Cyanobacteria are the smallest and simplest producers on the coral reef. Producers, or autotrophs, are organisms that are capable of making food molecules. Cyanobacteria are members of the kingdom Monera and have been on Earth longer than any other living thing. Cells just like them are believed to have formed the reefs of ancient seas on early Earth. Cyanobacteria are still abundant on present-day coral reefs, although they play different roles than those of their ancestors. Some types of cyanobacteria provide life-sustaining food and oxygen for the coral reef system, but others are responsible for disease and death.
A few species of cyanobacteria are capable of nitrogen fixation, a job that falls to heterotrophs, organisms that cannot produce food but must consume it, in many other ecosystems. In all cells nitrogen is an essential element that is used to make proteins and DNA, the genetic material that carries each cell’s blueprint. There is plenty of nitrogen gas in the atmosphere and dissolved in ocean water, but the majority of cells cannot capture and use it. Cyanobacteria are one of the few organisms that can take in atmospheric nitrogen and change it into life-supporting nitrogen compounds.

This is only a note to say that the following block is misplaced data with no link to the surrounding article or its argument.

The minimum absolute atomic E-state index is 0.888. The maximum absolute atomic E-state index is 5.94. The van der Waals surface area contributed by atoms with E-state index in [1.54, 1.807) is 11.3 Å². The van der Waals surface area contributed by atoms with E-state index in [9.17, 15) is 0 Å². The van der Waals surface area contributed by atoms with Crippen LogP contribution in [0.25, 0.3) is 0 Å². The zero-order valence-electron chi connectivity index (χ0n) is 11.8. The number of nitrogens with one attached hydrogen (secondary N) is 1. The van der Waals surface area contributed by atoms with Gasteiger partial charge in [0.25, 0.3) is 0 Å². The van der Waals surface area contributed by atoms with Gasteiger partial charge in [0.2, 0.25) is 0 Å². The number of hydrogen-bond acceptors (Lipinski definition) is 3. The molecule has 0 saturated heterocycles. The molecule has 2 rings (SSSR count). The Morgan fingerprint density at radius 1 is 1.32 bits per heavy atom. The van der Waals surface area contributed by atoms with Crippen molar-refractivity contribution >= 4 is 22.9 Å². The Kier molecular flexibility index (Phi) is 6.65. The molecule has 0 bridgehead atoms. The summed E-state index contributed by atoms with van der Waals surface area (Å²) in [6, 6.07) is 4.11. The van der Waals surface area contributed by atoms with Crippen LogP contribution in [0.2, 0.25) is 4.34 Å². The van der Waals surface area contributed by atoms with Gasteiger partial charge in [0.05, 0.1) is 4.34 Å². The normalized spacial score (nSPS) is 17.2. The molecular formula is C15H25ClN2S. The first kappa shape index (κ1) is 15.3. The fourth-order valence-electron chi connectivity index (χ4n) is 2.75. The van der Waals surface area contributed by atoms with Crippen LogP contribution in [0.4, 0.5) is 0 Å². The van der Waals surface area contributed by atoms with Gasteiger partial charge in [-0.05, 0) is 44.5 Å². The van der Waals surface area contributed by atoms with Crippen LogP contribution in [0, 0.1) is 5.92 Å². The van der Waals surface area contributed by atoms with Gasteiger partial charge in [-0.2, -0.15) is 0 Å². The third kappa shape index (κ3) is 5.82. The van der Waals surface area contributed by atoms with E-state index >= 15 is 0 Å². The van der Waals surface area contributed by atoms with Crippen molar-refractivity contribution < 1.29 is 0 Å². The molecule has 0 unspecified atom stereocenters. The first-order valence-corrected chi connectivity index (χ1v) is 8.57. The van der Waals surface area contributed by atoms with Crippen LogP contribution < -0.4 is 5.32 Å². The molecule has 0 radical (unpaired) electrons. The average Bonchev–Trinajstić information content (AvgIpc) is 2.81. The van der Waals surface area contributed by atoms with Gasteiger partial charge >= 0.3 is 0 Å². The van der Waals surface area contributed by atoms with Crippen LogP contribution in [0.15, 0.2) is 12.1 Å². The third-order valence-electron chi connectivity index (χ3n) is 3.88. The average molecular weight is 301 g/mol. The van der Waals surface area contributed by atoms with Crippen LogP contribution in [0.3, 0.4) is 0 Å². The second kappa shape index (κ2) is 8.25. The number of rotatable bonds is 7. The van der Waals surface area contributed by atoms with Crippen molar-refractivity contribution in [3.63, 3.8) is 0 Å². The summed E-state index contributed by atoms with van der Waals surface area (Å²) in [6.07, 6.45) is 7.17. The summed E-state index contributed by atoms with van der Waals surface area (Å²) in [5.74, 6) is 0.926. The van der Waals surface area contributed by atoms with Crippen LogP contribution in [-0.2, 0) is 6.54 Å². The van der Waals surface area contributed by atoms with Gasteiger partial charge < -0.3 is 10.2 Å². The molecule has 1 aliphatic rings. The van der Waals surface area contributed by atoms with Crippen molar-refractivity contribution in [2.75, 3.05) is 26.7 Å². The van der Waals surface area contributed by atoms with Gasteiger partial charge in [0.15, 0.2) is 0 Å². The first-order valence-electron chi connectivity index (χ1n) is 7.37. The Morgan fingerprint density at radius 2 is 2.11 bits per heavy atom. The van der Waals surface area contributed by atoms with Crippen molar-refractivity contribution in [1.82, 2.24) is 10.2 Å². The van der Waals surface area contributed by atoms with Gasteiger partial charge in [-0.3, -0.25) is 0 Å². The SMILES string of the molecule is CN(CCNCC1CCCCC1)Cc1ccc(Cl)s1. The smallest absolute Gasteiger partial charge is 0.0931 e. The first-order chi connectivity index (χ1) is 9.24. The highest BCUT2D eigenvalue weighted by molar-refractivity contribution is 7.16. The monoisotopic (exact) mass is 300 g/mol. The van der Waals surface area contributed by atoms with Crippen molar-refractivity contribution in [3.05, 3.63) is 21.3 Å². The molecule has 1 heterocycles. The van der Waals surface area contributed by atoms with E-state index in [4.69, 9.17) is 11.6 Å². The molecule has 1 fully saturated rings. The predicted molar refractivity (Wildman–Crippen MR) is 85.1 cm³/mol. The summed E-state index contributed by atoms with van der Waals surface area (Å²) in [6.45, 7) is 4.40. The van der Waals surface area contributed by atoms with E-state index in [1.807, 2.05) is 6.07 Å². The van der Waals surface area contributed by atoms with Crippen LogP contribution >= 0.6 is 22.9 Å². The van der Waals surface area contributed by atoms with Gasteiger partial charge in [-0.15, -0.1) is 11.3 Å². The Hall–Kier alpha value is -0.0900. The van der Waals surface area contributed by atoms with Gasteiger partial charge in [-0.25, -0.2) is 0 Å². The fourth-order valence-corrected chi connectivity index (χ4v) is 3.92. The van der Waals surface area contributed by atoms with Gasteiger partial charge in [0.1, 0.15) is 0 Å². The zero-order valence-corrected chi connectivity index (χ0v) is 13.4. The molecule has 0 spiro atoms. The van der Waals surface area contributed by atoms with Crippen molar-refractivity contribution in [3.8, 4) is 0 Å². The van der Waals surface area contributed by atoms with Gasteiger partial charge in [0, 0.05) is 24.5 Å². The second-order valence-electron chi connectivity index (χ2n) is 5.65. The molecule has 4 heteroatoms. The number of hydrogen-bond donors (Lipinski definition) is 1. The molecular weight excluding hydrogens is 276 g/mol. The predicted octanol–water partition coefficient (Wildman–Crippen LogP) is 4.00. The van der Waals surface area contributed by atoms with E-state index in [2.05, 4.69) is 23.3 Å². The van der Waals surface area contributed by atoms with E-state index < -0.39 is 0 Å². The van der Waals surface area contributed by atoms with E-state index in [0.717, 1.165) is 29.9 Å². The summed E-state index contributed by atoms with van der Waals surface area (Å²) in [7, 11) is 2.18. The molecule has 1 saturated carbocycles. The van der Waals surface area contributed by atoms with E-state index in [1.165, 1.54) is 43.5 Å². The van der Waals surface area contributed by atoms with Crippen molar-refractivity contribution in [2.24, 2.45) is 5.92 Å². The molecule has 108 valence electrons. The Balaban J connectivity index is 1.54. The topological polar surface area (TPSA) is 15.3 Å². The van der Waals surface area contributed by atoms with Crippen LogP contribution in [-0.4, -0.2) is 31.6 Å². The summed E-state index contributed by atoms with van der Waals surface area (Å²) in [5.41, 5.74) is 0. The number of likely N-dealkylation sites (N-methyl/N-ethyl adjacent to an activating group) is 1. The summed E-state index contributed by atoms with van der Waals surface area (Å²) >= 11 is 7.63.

In the reef cyanobacteria also supply nutrition for animals such as sponges that filter their food out of the water. In addition these monerans are captured and consumed by heterotrophic protists (protozoans) and small animals.
Under optimal conditions, cyanobacteria can reproduce rapidly, doubling their numbers within hours. Periods of fast growth can lead to population explosions, events that are also called algal blooms. In a bloom, the numbers of cyanobacteria increase so rapidly that the organisms form a dense blanket in the upper layers of the water. On a reef an algal bloom could block sunlight needed by photosynthetic organisms living deeper in the water. Low levels of sunlight slow reef productivity.
A few species of cyanobacteria also cause diseases in corals. Coral diseases are one of the primary reasons that living corals are lost to reefs. White band and red band are among several “band diseases” attributed to cyanobacteria. Black band disease, one of the worst and most extensive, is caused by a species of cyanobacteria named Phormidium corallyticum, although other microbes may also be involved. This particular disease can move across a reef quickly, killing it at a rate of a half-inch a day. In cases of severe infection, all of the coral animals may be destroyed.